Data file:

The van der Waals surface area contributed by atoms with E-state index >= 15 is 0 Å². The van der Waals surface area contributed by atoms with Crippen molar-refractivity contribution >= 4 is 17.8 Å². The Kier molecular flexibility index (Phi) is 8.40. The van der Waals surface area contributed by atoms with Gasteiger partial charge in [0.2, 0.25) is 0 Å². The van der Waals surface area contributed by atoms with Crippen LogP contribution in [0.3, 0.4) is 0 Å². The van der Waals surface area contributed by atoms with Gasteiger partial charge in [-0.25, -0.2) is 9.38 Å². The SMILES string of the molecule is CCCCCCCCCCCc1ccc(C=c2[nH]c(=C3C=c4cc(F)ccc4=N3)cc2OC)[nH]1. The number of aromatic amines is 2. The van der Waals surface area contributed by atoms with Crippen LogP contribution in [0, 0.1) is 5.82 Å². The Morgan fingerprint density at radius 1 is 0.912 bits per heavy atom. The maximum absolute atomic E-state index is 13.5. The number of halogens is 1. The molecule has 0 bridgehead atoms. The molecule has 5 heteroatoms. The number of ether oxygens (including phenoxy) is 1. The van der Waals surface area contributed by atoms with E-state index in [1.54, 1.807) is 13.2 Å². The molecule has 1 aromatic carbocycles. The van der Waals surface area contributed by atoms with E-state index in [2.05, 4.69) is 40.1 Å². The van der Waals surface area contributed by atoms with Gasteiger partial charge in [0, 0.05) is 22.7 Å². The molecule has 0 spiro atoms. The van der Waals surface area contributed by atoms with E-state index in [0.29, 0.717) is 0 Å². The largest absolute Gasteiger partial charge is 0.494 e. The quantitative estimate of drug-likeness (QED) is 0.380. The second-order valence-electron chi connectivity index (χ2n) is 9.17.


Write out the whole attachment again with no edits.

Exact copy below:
The van der Waals surface area contributed by atoms with E-state index >= 15 is 0 Å². The van der Waals surface area contributed by atoms with Crippen molar-refractivity contribution >= 4 is 17.8 Å². The Kier molecular flexibility index (Phi) is 8.40. The van der Waals surface area contributed by atoms with Gasteiger partial charge in [0.2, 0.25) is 0 Å². The van der Waals surface area contributed by atoms with Crippen LogP contribution in [0.3, 0.4) is 0 Å². The van der Waals surface area contributed by atoms with Gasteiger partial charge in [-0.25, -0.2) is 9.38 Å². The SMILES string of the molecule is CCCCCCCCCCCc1ccc(C=c2[nH]c(=C3C=c4cc(F)ccc4=N3)cc2OC)[nH]1. The number of aromatic amines is 2. The van der Waals surface area contributed by atoms with Crippen LogP contribution in [0, 0.1) is 5.82 Å². The Morgan fingerprint density at radius 1 is 0.912 bits per heavy atom. The maximum absolute atomic E-state index is 13.5. The number of halogens is 1. The molecule has 0 bridgehead atoms. The molecule has 5 heteroatoms. The number of ether oxygens (including phenoxy) is 1. The van der Waals surface area contributed by atoms with E-state index in [1.54, 1.807) is 13.2 Å². The molecule has 1 aromatic carbocycles. The van der Waals surface area contributed by atoms with E-state index in [2.05, 4.69) is 40.1 Å². The van der Waals surface area contributed by atoms with Gasteiger partial charge in [0, 0.05) is 22.7 Å². The molecule has 0 spiro atoms. The van der Waals surface area contributed by atoms with E-state index in [0.29, 0.717) is 0 Å². The largest absolute Gasteiger partial charge is 0.494 e. The quantitative estimate of drug-likeness (QED) is 0.380. The second-order valence-electron chi connectivity index (χ2n) is 9.17.